The growing consensus on how the 12-member panel plans to cut $1.2 trillion from the federal deficit is starting to look like a big win for the Defense Department, which could see its budget slashed by hundreds of billions of dollars if there is no deal. In an email obtained by Politico's Mike Allen, Chris Krueger of the investment-research firm Washington Research Group tells clients the deal would likely see $100 billion in defense cuts. That figure squares with a National Security Insiders Poll conducted by National Journal last month in which a majority of experts with "budget-cutting or policy experience" said defense cuts wouldn't exceed $100 billion.
That would be a huge relief to Pentagon officials who last week went on a media blitz warning that if the Super Committee doesn't reach a deal by Nov. 23, a trigger would automatically slash $600 billion from the defense budget, a move that Defense Secretary Leon Panetta said would cause "catastrophic damage" to the military. “It would double the number of cuts we confront, and it would damage our interests not only here, but around the world.” That warning has been echoed by John McHugh, the Army secretary, and Gen. Ray Odierno, the new chief of staff who warned of a dramatic downsizing of force levels last week and former Air Force Maj. Gen. Bentley Rayburn who penned a foreboding column in National Review last Monday.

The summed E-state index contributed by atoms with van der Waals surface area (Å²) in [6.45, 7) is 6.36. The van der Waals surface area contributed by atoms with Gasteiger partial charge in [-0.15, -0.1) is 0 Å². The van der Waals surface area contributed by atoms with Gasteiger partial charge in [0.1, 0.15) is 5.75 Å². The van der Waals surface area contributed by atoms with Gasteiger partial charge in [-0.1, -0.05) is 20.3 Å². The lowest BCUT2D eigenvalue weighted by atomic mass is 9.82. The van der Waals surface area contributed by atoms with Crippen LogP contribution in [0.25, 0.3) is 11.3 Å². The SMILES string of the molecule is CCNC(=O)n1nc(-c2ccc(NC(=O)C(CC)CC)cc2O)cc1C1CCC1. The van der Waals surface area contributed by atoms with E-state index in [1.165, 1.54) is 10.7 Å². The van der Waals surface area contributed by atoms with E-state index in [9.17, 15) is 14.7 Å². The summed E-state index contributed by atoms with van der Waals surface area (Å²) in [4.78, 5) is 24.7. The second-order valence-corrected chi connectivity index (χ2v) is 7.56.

So if it's looking like the military will be spared, what is the Super Committee planning to cut instead? Krueger lays out some cuts with some awfully wide margins that add up to $1.2 trillion:
$300B revenue raisers (the likely framework would be a 3-1 spending to revenue ratio) … $216B interest savings … $134B-$300B in Medicare/Medicaid … $60-255B Chained CPI for inflation-adjusted programs … $200B relatively non-controversial spending cuts … $100B defense
Of course, for those who think the Pentagon could use a major haircut, a gridlocked Super Committee could be a welcome development. What are the chances the 12-member committee won't strike a deal? It will likely depend on Republicans agreeing to government revenue increases and Democrats agreeing to significant cuts to entitlements. Trouble is, the committee has been extremely secretive about whether they can forge a deal. For what it's worth, the Washington Research Group sees a 25 percent chance of a grand deal being enacted. Meanwhile, Mike Allen pegs the chances at 40 percent.